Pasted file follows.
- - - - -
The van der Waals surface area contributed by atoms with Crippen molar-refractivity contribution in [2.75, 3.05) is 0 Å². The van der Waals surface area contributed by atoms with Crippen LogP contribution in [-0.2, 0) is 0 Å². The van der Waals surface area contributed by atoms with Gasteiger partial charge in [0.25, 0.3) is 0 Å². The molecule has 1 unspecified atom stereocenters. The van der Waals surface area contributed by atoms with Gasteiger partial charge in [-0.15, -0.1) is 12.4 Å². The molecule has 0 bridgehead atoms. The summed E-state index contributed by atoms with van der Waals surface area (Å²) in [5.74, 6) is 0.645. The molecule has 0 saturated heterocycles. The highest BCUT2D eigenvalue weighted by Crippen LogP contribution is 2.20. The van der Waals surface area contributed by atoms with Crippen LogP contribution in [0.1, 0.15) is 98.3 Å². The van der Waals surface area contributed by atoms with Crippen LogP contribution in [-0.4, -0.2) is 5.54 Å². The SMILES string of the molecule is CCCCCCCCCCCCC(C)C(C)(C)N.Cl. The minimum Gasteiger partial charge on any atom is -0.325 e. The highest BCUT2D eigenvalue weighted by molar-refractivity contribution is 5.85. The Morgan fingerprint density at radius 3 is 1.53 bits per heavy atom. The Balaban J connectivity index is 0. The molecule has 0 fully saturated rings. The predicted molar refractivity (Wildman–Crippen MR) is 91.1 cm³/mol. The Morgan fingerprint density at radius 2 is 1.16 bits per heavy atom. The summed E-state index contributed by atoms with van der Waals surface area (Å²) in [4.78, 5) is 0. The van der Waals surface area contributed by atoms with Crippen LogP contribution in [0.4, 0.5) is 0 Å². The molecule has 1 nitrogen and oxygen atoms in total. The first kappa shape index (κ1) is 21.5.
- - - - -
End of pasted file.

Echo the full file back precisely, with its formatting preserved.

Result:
The van der Waals surface area contributed by atoms with Crippen molar-refractivity contribution in [2.75, 3.05) is 0 Å². The van der Waals surface area contributed by atoms with Crippen LogP contribution in [-0.2, 0) is 0 Å². The van der Waals surface area contributed by atoms with Gasteiger partial charge in [0.25, 0.3) is 0 Å². The molecule has 1 unspecified atom stereocenters. The van der Waals surface area contributed by atoms with Gasteiger partial charge in [-0.15, -0.1) is 12.4 Å². The molecule has 0 bridgehead atoms. The summed E-state index contributed by atoms with van der Waals surface area (Å²) in [5.74, 6) is 0.645. The molecule has 0 saturated heterocycles. The highest BCUT2D eigenvalue weighted by Crippen LogP contribution is 2.20. The van der Waals surface area contributed by atoms with Crippen LogP contribution in [0.1, 0.15) is 98.3 Å². The van der Waals surface area contributed by atoms with Crippen LogP contribution in [-0.4, -0.2) is 5.54 Å². The SMILES string of the molecule is CCCCCCCCCCCCC(C)C(C)(C)N.Cl. The minimum Gasteiger partial charge on any atom is -0.325 e. The highest BCUT2D eigenvalue weighted by molar-refractivity contribution is 5.85. The Morgan fingerprint density at radius 3 is 1.53 bits per heavy atom. The Balaban J connectivity index is 0. The molecule has 0 fully saturated rings. The predicted molar refractivity (Wildman–Crippen MR) is 91.1 cm³/mol. The Morgan fingerprint density at radius 2 is 1.16 bits per heavy atom. The summed E-state index contributed by atoms with van der Waals surface area (Å²) in [4.78, 5) is 0. The van der Waals surface area contributed by atoms with Crippen LogP contribution in [0.4, 0.5) is 0 Å². The molecule has 1 nitrogen and oxygen atoms in total. The first kappa shape index (κ1) is 21.5.